It seems to me that the correct approach to this story is a measured one. Many of the accusations being leveled against the Chassidic newspaper (and by extension, to all religious Jewry) are unwarranted - and these should be countered. The approach of the Chassidic newspaper is not evil, nor completely ridiculous. The same sensitivity and understanding that we apply to the Amish, and that we expect secular people to apply to us, should be exercised by us to others. We live in a morally decadent society, and it legitimate for people to want to protect themselves, and understandable if they draw broad lines rather than judging each photo on its own merits.
But such a defense of the Chassidic newspaper should not be voiced without simultaneously explaining why their approach is wrong. One can understand where people are coming from, while simultaneously pointing out that they are mistaken. But it's important to correctly pinpoint why they are mistaken - otherwise, as noted, the same criticism can be used against all Orthodox Jews.
After some reflection, it seems to me that the essence of the problem is as follows. First, note that the Chassidic newspaper talks about "Jewish law" prohibiting such pictures. But these things are not a matter of halachah at all. One need not go far back in history to find examples of not only Litvish but even Chassidic publications showing pictures of women. There's simply no halachah against it. There are lots of things that can potentially lead to hirhurim - and yet Chazal did not prohibit them. This can lead to difficult judgments on a subjective case-by-case basis - but Chazal held that those judgments should indeed be made on a such a basis, rather than simply broadly prohibiting everything.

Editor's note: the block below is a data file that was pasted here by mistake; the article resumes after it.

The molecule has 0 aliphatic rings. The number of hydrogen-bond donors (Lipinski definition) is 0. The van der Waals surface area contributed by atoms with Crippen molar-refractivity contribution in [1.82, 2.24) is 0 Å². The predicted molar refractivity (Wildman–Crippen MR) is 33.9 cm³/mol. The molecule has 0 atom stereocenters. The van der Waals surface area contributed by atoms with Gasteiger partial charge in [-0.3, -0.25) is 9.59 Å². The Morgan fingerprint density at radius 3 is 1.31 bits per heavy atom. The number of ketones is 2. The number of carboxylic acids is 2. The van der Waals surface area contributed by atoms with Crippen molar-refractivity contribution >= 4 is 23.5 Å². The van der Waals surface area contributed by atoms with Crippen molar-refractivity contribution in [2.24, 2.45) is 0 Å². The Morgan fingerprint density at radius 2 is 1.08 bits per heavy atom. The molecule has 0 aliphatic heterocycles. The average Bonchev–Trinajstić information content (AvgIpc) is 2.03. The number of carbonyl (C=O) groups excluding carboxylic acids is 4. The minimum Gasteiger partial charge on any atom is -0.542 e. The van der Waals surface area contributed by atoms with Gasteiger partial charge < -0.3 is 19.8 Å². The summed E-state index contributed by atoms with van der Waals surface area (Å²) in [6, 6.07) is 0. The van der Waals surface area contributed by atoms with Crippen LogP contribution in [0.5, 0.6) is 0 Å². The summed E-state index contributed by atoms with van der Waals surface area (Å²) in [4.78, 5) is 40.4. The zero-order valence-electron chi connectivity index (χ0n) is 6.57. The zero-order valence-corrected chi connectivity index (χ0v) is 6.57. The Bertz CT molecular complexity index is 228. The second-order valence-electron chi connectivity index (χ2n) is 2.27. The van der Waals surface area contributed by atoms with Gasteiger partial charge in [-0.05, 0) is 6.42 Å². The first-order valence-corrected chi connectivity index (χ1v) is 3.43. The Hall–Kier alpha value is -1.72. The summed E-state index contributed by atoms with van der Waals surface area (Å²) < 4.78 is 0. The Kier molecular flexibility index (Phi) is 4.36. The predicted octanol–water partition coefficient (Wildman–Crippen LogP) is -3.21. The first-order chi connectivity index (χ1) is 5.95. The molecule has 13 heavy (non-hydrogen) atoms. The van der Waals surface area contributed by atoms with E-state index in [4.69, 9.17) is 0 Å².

Now, this alone is insufficient reason to object to it. After all, individuals, and even communities, can legitimately have pious practices which are not halachah-based. But I'm not done yet.
The problem is not that they are maintaining a certain standard. It is that they are not maintaining a certain standard! They have abandoned the standard of their ancestors, and they have replaced it with a process, and a problematic one at that. It is a process of ever-increasing stricture, with each new pious innovation being not a personal preference, but something presented as obligatory halachah and imposed upon others.
In my home town of Ramat Bet Shemesh - originally developed as a mixed community - one sees how this progresses. My wife noticed a man scratching the labels off shampoo bottles in the supermarket, because they showed a woman's head. She complained to the manager, but he was helpless, due to the scare tactics that these people employ. And then there are the so-called "Burqa Babes of Bet Shemesh." They are following the natural progression of this approach and even insisting on gloves.
The Burqa Babes were too much even for the extreme Charedi Rabbonim here. They issued a condemnation of them, citing the passuk of "Do Not Be Overly Righteous," pointing out that it leads to disrespect for parents, and causes others to have an aversion to tzniyus. But the weakness of this condemnation is obvious, since all these are criticisms that can equally be applied to the widespread Charedi modes of dress. One can easily see the Burqa becoming the standard mode of dress within two or three generations.
Of course, I am not so naive or intellectually dishonest as to think that halachah itself in these areas is a timeless, unchanging, objective standard. But it does have a much greater degree of stability. Furthermore, it is something that all Orthodox Jews agree to abide by.
With the declining moral standards of the world in which we live, and the ever-increasing difficulties of isolating oneself from it, I can entirely understand the desire of some Chassidim to place blanket prohibitions on certain practices. I can understand and sympathize with it - but it's wrong, and it's important to know why it's wrong.